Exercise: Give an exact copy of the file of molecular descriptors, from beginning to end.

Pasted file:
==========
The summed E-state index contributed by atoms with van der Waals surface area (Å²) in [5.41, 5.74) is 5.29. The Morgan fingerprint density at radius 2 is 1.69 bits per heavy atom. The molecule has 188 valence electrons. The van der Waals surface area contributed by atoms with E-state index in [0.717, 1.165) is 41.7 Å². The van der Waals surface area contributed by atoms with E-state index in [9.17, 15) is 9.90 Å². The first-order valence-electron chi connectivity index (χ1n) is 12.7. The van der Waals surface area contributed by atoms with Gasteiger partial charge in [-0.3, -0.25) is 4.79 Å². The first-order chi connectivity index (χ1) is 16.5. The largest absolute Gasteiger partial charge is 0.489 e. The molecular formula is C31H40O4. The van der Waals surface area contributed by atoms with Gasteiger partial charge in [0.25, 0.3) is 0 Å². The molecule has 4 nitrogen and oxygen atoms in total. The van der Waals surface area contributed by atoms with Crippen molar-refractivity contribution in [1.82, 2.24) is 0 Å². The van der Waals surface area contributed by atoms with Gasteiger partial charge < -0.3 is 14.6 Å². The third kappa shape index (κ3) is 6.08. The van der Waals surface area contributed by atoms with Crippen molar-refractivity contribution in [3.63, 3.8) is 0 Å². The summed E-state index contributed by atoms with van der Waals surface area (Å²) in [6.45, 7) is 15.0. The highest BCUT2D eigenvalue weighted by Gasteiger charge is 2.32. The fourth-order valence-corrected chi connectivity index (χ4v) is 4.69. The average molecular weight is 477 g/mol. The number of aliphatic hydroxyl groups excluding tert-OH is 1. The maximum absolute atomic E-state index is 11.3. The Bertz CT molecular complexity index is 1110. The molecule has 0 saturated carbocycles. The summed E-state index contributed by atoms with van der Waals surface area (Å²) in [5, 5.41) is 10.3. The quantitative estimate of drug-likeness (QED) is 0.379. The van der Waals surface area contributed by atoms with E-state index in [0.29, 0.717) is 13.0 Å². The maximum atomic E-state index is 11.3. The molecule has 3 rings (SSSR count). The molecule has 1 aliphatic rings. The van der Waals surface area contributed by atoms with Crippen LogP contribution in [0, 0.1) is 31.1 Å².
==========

The summed E-state index contributed by atoms with van der Waals surface area (Å²) in [5.41, 5.74) is 5.29. The Morgan fingerprint density at radius 2 is 1.69 bits per heavy atom. The molecule has 188 valence electrons. The van der Waals surface area contributed by atoms with E-state index in [0.717, 1.165) is 41.7 Å². The van der Waals surface area contributed by atoms with E-state index in [9.17, 15) is 9.90 Å². The first-order valence-electron chi connectivity index (χ1n) is 12.7. The van der Waals surface area contributed by atoms with Gasteiger partial charge in [-0.3, -0.25) is 4.79 Å². The first-order chi connectivity index (χ1) is 16.5. The largest absolute Gasteiger partial charge is 0.489 e. The molecular formula is C31H40O4. The van der Waals surface area contributed by atoms with Gasteiger partial charge in [0.25, 0.3) is 0 Å². The molecule has 4 nitrogen and oxygen atoms in total. The van der Waals surface area contributed by atoms with Crippen molar-refractivity contribution in [1.82, 2.24) is 0 Å². The van der Waals surface area contributed by atoms with Gasteiger partial charge < -0.3 is 14.6 Å². The third kappa shape index (κ3) is 6.08. The van der Waals surface area contributed by atoms with Crippen molar-refractivity contribution in [3.63, 3.8) is 0 Å². The summed E-state index contributed by atoms with van der Waals surface area (Å²) in [6.45, 7) is 15.0. The highest BCUT2D eigenvalue weighted by Gasteiger charge is 2.32. The fourth-order valence-corrected chi connectivity index (χ4v) is 4.69. The average molecular weight is 477 g/mol. The number of aliphatic hydroxyl groups excluding tert-OH is 1. The maximum absolute atomic E-state index is 11.3. The Bertz CT molecular complexity index is 1110. The molecule has 0 saturated carbocycles. The summed E-state index contributed by atoms with van der Waals surface area (Å²) in [5, 5.41) is 10.3. The quantitative estimate of drug-likeness (QED) is 0.379. The van der Waals surface area contributed by atoms with E-state index in [0.29, 0.717) is 13.0 Å². The maximum atomic E-state index is 11.3. The molecule has 3 rings (SSSR count). The molecule has 1 aliphatic rings. The van der Waals surface area contributed by atoms with Crippen LogP contribution in [0, 0.1) is 31.1 Å².